Trusting her instincts that it had to be Derrick, she walked toward the voice. The closer she got, the clearer the words were. Slowly, she stopped walking and stood instead, unsure if interrupting him or eavesdropping was worse.

“My flight leaves at six, so I’ll be back in town by one, hopefully.”


“It was very nice. Well, nice except for the granddaughter’s entrance.”

Every muscle in Liza’s body froze and dread washed through her. She should turn around and leave. She knew that. But she couldn’t move.

“Yeah, it was bad. First, she was late. I mean, super late. Then when she came in, she looked like she’d just rolled out of bed. Then she fell. I mean, face-planted right there in the aisle. And her dress was so tight that it ripped right down her back.”


“The family has to be horrified. I was horrified. I jumped up and covered her with my jacket. The worst part was, she didn’t even act bothered by it. Embarrassed or anything. Just took my jacket and headed to the front. It’s why I came to this. To get my jacket back. Otherwise, I’d already be at the airport.”

Shock first, then anger swept through Liza. Not bothered by it? Really? How would he know?

“Dot used to talk about Liza all of the time. I mean, all of the time. Like she was the best thing since sliced bread. I couldn’t believe it. That woman is not the woman I pictured. Not someone I want to get to know, that’s for sure.”

And that was it. Liza, her body tense and her knuckles white on the hand clenching the jacket, strode toward the clearing and stepped into it.

A small amount of satisfaction slid through the raging anger at the look on his face when he saw her. She stood there, one hand on her hip, the other thrust toward him with the jacket. He sputtered a few times then told the person on the other end of the call he needed to go. Disconnecting the call, he slid the phone into his pocket, then started to take a step forward. The look on her face must have stopped him because he halted, then took a step back.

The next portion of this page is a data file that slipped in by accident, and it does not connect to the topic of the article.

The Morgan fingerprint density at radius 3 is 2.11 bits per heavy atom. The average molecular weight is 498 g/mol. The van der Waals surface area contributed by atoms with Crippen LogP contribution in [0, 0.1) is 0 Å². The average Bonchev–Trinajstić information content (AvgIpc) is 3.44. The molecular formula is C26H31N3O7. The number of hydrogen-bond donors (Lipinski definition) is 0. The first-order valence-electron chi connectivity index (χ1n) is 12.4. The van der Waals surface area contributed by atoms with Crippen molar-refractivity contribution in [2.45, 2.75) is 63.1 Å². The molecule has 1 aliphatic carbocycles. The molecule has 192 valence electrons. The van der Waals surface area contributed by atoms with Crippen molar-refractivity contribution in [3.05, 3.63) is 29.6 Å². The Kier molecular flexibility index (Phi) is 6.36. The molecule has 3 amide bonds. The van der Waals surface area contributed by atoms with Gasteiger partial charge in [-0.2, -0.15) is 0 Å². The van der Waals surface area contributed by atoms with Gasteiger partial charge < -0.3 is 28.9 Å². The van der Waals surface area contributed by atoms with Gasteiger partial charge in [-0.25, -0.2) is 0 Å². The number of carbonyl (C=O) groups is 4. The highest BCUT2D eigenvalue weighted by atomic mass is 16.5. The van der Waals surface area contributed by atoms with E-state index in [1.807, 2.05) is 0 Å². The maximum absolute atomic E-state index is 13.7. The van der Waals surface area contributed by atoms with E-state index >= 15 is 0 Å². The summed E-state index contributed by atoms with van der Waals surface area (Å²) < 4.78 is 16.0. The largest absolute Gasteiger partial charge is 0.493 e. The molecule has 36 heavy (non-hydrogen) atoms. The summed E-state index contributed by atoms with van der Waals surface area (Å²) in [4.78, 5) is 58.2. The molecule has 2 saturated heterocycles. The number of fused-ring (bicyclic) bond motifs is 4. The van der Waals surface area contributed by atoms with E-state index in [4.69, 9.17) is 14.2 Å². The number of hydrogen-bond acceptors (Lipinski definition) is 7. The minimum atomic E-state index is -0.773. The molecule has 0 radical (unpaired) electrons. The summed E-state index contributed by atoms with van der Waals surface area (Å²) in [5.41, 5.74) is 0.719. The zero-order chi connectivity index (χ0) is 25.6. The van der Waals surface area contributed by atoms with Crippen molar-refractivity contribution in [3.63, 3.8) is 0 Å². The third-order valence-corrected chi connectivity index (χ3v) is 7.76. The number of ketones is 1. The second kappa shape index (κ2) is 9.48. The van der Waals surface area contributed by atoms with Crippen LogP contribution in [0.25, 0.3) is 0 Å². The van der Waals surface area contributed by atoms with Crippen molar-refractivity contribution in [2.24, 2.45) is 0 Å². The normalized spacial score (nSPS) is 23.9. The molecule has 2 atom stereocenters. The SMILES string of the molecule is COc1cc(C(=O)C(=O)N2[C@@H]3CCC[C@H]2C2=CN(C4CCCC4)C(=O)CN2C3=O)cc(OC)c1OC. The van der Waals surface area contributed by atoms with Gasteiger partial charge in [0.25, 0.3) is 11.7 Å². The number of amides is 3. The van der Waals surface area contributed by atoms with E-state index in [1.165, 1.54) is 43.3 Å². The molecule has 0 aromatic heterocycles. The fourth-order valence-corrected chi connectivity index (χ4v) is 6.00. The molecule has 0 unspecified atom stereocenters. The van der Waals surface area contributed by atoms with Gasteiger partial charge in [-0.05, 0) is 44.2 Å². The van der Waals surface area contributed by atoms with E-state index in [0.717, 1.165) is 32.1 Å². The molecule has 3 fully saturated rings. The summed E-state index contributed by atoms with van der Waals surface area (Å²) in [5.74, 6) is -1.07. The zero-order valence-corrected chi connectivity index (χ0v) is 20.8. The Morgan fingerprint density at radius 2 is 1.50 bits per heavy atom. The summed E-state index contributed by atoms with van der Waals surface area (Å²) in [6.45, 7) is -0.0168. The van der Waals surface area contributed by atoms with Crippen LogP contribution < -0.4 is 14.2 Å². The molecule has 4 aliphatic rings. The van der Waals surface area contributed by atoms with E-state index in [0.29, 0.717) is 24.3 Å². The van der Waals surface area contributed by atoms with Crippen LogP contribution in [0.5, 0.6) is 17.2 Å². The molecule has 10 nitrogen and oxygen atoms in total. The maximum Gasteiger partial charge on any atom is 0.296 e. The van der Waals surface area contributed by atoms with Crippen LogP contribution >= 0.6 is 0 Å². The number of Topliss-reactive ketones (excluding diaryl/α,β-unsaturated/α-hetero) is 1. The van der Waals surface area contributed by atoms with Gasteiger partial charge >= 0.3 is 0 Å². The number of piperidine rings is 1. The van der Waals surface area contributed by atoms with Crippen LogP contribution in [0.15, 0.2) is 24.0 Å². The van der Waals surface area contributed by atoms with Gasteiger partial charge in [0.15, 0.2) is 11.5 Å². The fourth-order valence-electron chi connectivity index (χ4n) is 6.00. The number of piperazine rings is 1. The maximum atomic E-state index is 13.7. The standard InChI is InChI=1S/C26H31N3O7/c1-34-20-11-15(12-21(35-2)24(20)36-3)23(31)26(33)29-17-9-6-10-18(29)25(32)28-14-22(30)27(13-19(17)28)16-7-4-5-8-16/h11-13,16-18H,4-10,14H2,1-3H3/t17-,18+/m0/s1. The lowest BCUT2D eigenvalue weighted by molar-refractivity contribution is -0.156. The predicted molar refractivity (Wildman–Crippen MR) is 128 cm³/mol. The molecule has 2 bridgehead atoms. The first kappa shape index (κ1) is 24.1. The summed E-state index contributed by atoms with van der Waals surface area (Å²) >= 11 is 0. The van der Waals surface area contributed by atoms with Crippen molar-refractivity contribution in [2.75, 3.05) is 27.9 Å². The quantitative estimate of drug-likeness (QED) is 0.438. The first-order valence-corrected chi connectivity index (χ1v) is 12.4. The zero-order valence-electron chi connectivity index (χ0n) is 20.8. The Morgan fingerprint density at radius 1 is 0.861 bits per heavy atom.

“Liza,” he said. She could tell by his tone, the niceness of it spread across uncertainty, that he was trying to figure out how much she had heard.

“Here,” she said, shaking the jacket dangling in front of her. “I brought your jacket.”

Her original intention had been to thank him profusely for saving her and maybe even explain a little why she’d been late. Not now. Now, she’d die right there before showing him any gratitude.

Refusing to move toward him, she cocked her head to the side as if to say, “Well?”

In one big step, he closed the distance between them, took the jacket, and returned to his spot.

She hadn’t planned to say anything else, to just turn and walk away. But her plans to not speak rarely worked out. As she turned, she looked over her shoulder at him, “You can go now. Since that jacket is the only reason you came. And you don’t know anything about me. And you sure as hell don’t know anything about me and my grandmother.”

Before he could respond, she turned on her heel and marched back to the house.

As Liza stepped back inside, she started for the stairs with every intention of hiding away, at least until the boiling anger subsided. She’d almost made it to the bottom of the staircase when Anna appeared in front of her and grabbed her hand.

“Come on. You’ve left me hanging long enough tonight. Your turn.”

Resigned and knowing Anna was speaking the truth, Liza followed her into the sea of only slightly familiar faces. Throughout the rest of the reception, Liza orbited her mother and Anna as they chatted with various people. Occasionally, the guests would speak to her. Telling a story of how they’d met her when she was a little girl, talking about how much they’d miss her grandmother at bridge club. A few were extended family. Anna even had some high school friends attend.

Her mother kept a pleasant smile throughout, though she’d avoided eye contact with Liza. There was a glimmer of hope that Deborah would let Liza’s transgression go without further comment. It was rare, but it happened occasionally.

Finally, it was over, and the crowd thinned. As Deborah ushered out the last of the guests, Liza marveled at how quickly the gracious hostess act dropped from her mother’s face, revealing the brewing thunderstorm underneath.

As soon as the door latched, Deborah spun around on Liza. “Now. Do you mind explaining to me how you could be late for your grandmother’s funeral?”

Take whatever is coming, Liza thought as she looked down at her feet. Words escaped her. Of only one thing was she certain—the truth that she’d been up all night painting wouldn’t make things better. At the same time, she was entirely too drained to lie. So, what came out was, “I know. I’m sorry.”